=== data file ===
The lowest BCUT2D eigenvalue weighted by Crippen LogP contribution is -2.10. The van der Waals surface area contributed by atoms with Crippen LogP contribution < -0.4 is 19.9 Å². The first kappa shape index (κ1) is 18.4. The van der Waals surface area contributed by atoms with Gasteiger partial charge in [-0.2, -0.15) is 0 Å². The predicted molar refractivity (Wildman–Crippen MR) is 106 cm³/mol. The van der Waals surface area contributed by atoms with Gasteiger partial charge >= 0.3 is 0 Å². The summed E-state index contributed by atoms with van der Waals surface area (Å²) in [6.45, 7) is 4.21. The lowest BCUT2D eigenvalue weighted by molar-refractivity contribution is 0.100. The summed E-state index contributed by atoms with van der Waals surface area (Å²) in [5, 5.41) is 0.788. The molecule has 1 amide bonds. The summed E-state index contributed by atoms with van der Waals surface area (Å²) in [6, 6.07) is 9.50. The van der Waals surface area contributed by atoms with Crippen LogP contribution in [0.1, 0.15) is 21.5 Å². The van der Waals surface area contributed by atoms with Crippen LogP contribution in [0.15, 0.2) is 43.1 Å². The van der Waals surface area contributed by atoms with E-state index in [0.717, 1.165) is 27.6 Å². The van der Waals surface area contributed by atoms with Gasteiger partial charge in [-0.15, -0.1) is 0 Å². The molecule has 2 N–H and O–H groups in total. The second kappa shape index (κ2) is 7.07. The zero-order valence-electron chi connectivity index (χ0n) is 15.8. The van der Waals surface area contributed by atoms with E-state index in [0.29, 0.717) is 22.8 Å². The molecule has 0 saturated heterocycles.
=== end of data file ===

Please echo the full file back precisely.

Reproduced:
The lowest BCUT2D eigenvalue weighted by Crippen LogP contribution is -2.10. The van der Waals surface area contributed by atoms with Crippen LogP contribution < -0.4 is 19.9 Å². The first kappa shape index (κ1) is 18.4. The van der Waals surface area contributed by atoms with Gasteiger partial charge in [-0.2, -0.15) is 0 Å². The predicted molar refractivity (Wildman–Crippen MR) is 106 cm³/mol. The van der Waals surface area contributed by atoms with Gasteiger partial charge >= 0.3 is 0 Å². The summed E-state index contributed by atoms with van der Waals surface area (Å²) in [6.45, 7) is 4.21. The lowest BCUT2D eigenvalue weighted by molar-refractivity contribution is 0.100. The summed E-state index contributed by atoms with van der Waals surface area (Å²) in [5, 5.41) is 0.788. The molecule has 1 amide bonds. The summed E-state index contributed by atoms with van der Waals surface area (Å²) in [6, 6.07) is 9.50. The van der Waals surface area contributed by atoms with Crippen LogP contribution in [0.1, 0.15) is 21.5 Å². The van der Waals surface area contributed by atoms with Crippen LogP contribution in [0.15, 0.2) is 43.1 Å². The van der Waals surface area contributed by atoms with E-state index in [0.717, 1.165) is 27.6 Å². The van der Waals surface area contributed by atoms with Gasteiger partial charge in [-0.15, -0.1) is 0 Å². The molecule has 2 N–H and O–H groups in total. The second kappa shape index (κ2) is 7.07. The zero-order valence-electron chi connectivity index (χ0n) is 15.8. The van der Waals surface area contributed by atoms with E-state index in [0.29, 0.717) is 22.8 Å². The molecule has 0 saturated heterocycles.